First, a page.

For the Vidovdan Feast, we bring you the Rev. Vladyka Atanasije’s treatise on Heavenly Kingdom as Serbian spiritual base. We hope you enjoy it.
The Serbian people began to formulate their spiritual identity during the era of the Holy Brothers Cyril and Methodius (9th century), and their 5 disciples who followed (10th century). They are considered the first baptizers and enlighteners of the Serbs, as well as the other Slavs. The fruit of their work, harvested for some 2 centuries from Byzantium/Bulgaria to the Adriatic, included the gradual Christianization of the Serbs both nationally and individually, the appearance of the first ascetics and saints among the Serbs, and the first monuments of Serbia’s spiritual and secular cultures.
Starting with the time they accepted Orthodoxy and considering the subsequent history and behavior of the Serbs, it is easy to discern the basic nature of their spiritual identity. This fundamental ethos especially manifested itself from the time of Saint Sava (12th-13th centuries) and was revealed in its fullness at the Battle of Kosovo in the Serbian spiritual and historic decision to choose the Kingdom of Heaven. Mention here is made not only of the complete inner and intangible acceptance, but also of the historically tangible and concrete obedience to Christ’s Gospel words:
“See ye first the kingdom of Heaven and His righteousness, and all these things shall be yours as well.” (Mt. 6:33).
This preference for spiritual values became an inseparable part of the Serbian national soul, as well as its lifeblood in the early stages of its history. The first evidence of this appeared among the Serbian saints, who through their ascetism, virtues, and suffering were constructing a spiritual ladder to the Kingdom of Heaven for their people and who exemplified through their lives the manner in which the world, the path of history, and man’s deeds within it should be evaluated.
Thanks to the extraordinary personhood of Saint Sava (1175-1235) and his labor among the Serbs, this Orthodox Christian choice became the inherent self-identity of the Serbian people. Saint Sava has been rightfully called the all-Serbian “enlightener, the first enthroned, the Teacher of the Way which leads into the Life” - into the true, spiritual, and eternal life - as expressed by Hilandar’s poet/biographer Teodosije in the Troparion to Saint Sava. In addition to the opulent spiritual, cultural, and linguistic treasure which he left behind, Saint Sava initiated the organization of the autocephalous Serbian Orthodox Church, which contributed in an essential way to the guardianship of Serbia’s national independence. In this way the Christian faith and Church united themselves with the people, and the truths of the Gospel became the ethics of the nation as a whole. This development fatefully marked the course of the nation’s history for centuries to come.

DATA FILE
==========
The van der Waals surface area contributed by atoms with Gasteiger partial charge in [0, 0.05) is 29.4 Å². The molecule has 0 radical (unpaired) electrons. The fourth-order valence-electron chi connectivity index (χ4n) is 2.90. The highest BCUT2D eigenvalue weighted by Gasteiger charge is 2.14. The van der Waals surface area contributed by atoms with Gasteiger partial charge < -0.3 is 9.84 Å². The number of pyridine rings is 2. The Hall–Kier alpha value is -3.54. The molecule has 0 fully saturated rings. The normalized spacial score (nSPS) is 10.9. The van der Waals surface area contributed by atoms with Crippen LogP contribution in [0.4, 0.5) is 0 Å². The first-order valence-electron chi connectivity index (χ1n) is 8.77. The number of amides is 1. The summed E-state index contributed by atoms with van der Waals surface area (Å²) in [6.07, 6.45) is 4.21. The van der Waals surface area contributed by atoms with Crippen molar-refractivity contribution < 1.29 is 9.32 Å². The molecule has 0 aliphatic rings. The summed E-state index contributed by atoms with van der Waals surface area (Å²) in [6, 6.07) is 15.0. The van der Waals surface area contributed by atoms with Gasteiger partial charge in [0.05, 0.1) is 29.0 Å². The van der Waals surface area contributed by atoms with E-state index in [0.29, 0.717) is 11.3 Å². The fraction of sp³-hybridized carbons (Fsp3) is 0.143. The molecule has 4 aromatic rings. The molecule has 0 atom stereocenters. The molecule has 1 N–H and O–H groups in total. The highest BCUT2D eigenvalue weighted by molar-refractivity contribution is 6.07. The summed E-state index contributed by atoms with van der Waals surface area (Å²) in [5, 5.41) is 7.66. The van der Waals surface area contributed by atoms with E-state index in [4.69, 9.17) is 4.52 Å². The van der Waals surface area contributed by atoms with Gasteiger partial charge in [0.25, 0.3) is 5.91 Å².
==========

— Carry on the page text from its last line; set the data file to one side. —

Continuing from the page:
In the history of the Serbs religious and national tolerance, as well as broad-mindedness, was well-known and attested to even before Saint Sava during that time in which the Christian Church of East and West was for the most part one. This was especially so in Duklja and the sea coast. The religious tolerance of the Serbian rulers was verified by the interesting fact that their wives and mothers came from the dynasties of other confessions. The Nemanjici were builders and benefactors of churches and monasteries belonging to other Christian confessions, but they always remained frim in the faith of Eastern Orthodox Christianity.
The spiritual transfiguration of Serbia in the era of Saint Sava and the other members of the Nemanjic dynasty was multifaceted. Because of the creative genius of the Church and state, it was enriched by the inclusion of folk culture (the patron saint’s day celebration, Christmas customs, the cult of ancestors, etc. …), as well as the organizational culture and art of society at large (communes, Church-people assemblies, communities, etc. …). The highest architectural and artistic accomplishments in hundreds of Serbian churches and monasteries, the biographical literature, the liturgic-monastic literature, and the state constitutional literature have made and are making “Svetosavlje” to be understood as the authentic Christian experience of the Serbian nation, or, put another way, as Orthodoxy realized in the historic experience, one nation as a whole.